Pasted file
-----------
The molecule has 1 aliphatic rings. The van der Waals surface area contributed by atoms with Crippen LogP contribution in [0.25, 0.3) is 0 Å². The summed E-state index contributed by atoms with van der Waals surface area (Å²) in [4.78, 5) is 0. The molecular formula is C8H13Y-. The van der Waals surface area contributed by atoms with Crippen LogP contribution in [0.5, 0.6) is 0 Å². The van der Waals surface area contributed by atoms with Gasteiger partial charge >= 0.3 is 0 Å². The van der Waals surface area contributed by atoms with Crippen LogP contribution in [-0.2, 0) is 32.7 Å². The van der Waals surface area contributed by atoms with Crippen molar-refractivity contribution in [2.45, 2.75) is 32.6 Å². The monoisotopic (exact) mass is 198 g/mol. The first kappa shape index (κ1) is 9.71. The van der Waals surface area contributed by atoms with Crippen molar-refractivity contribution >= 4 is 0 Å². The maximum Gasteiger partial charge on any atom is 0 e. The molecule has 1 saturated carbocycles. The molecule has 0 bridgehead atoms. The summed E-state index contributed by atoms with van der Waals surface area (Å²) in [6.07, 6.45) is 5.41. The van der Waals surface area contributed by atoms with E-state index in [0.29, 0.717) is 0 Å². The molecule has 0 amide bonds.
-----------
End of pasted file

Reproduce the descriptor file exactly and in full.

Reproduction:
The molecule has 1 aliphatic rings. The van der Waals surface area contributed by atoms with Crippen LogP contribution in [0.25, 0.3) is 0 Å². The summed E-state index contributed by atoms with van der Waals surface area (Å²) in [4.78, 5) is 0. The molecular formula is C8H13Y-. The van der Waals surface area contributed by atoms with Crippen LogP contribution in [0.5, 0.6) is 0 Å². The van der Waals surface area contributed by atoms with Gasteiger partial charge >= 0.3 is 0 Å². The van der Waals surface area contributed by atoms with Crippen LogP contribution in [-0.2, 0) is 32.7 Å². The van der Waals surface area contributed by atoms with Crippen molar-refractivity contribution in [2.45, 2.75) is 32.6 Å². The monoisotopic (exact) mass is 198 g/mol. The first kappa shape index (κ1) is 9.71. The van der Waals surface area contributed by atoms with Crippen molar-refractivity contribution >= 4 is 0 Å². The maximum Gasteiger partial charge on any atom is 0 e. The molecule has 1 saturated carbocycles. The molecule has 0 bridgehead atoms. The summed E-state index contributed by atoms with van der Waals surface area (Å²) in [6.07, 6.45) is 5.41. The van der Waals surface area contributed by atoms with E-state index in [0.29, 0.717) is 0 Å². The molecule has 0 amide bonds.